Queen Anne Park was not intended to be a speculative subdivision. Purchasers were to select their lot, and then have a home of their design built on it. There were skilled architects and contractors available to assist with designing and building homes. The finest materials were used, and a mill and cabinet shop were located on the site to turn out the exquisite built-ins and woodwork at the best possible prices. The cost of homes began at $5,600 and ran up to $22,000 for George Morford’s home at 3219 10th Ave West.
J. L. Grandey was a man ahead of his time. In an era when women were just beginning to come into their own and had recently received the right to vote, Grandey realized that their ideas and opinions were important, especially in the realm of the home. In order to showcase those ideas and the quality of local materials, he and the Seattle Daily Times teamed up to sponsor the Northwest Model Home Contest. In addition to being designed by women, the contest was to demonstrate that building materials in the Northwest were at least as good, if not superior to, products elsewhere, and that a modern Northwest home could be produced that would be affordable to the average family.
The rules of the contest were for a six-room house on one or two floors. Plans for a basement could be included, and the garage could be in the basement, attached, or a separate building. Over three hundred entries were received. First prize was one hundred dollars in gold; the winner was Katherine H.K. Wolf. The home was built at 836 W. Etruria Street and received a lot of attention, with Mayor-elect Frank E. Edwards breaking the ground. The home sold in ten days, so a third model home–a stucco Tudor– was soon opened at 816 W. Etruria. This home was from a national contest prize design of the Lehigh Cement Company.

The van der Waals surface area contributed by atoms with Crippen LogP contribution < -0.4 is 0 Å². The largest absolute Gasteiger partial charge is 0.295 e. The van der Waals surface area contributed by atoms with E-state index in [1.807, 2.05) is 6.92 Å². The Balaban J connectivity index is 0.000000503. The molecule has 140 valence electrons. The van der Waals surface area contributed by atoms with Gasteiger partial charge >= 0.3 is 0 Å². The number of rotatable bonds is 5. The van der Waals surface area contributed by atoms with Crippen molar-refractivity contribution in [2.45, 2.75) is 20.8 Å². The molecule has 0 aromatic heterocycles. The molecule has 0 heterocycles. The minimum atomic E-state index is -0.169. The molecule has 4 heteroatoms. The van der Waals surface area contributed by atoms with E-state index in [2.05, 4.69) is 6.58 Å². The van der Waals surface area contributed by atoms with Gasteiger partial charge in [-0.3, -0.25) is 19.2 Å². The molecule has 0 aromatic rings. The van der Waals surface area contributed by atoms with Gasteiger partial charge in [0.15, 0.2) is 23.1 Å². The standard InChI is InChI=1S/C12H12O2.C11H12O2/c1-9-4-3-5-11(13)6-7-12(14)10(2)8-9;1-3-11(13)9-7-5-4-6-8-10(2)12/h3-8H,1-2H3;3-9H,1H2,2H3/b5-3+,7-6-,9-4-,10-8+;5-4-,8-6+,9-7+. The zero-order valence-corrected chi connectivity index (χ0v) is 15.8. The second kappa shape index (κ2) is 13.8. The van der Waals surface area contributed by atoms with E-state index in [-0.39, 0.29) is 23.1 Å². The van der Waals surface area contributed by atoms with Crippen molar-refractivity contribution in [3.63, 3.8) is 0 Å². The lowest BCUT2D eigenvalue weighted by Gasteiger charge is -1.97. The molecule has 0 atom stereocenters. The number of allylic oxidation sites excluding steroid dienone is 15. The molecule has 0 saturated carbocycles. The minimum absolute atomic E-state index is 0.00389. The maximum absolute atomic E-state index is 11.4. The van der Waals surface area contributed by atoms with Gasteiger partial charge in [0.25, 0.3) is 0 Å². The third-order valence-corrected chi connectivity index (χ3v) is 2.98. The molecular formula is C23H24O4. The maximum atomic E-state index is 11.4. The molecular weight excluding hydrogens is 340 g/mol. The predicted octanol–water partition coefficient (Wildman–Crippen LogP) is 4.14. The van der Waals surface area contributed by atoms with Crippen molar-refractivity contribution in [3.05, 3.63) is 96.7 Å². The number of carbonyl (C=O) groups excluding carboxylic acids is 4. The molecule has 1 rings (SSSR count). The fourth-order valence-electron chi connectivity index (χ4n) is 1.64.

Like some other early developments of the era, there were restrictive covenants for the Queen Anne Park development which were to run with the land and were to be effective until January 1, 1958; however, the racial restriction was dropped early on, and it is doubtful if any of the covenants could have been enforced. Although Queen Ann Park’s restrictive covenants made it an exclusive community, the streets and sidewalks were given forever for public use and access, so it could not have been private and gated like Broadmoor and the Highlands.
As stated on a deed from 1931:
- There shall not be erected or maintained upon any platted lot any structure other than one single detached dwelling house, with or without private garage, in architecture in harmony with such dwelling house; and said premises shall be used only for private residence purposes.
- No such dwelling house shall be erected or maintained which shall cost, at prevailing market prices, less than $6,000.
- No chickens or other fowl, or animals except individual household pets, shall at any time be kept or maintained upon said property.
- No person or persons of Asiatic, African or Negro blood, lineage or extraction shall be permitted to occupy a portion of said property, or building thereon; except, domestic servant or servants may actually and in good faith employed by white occupants of such premises.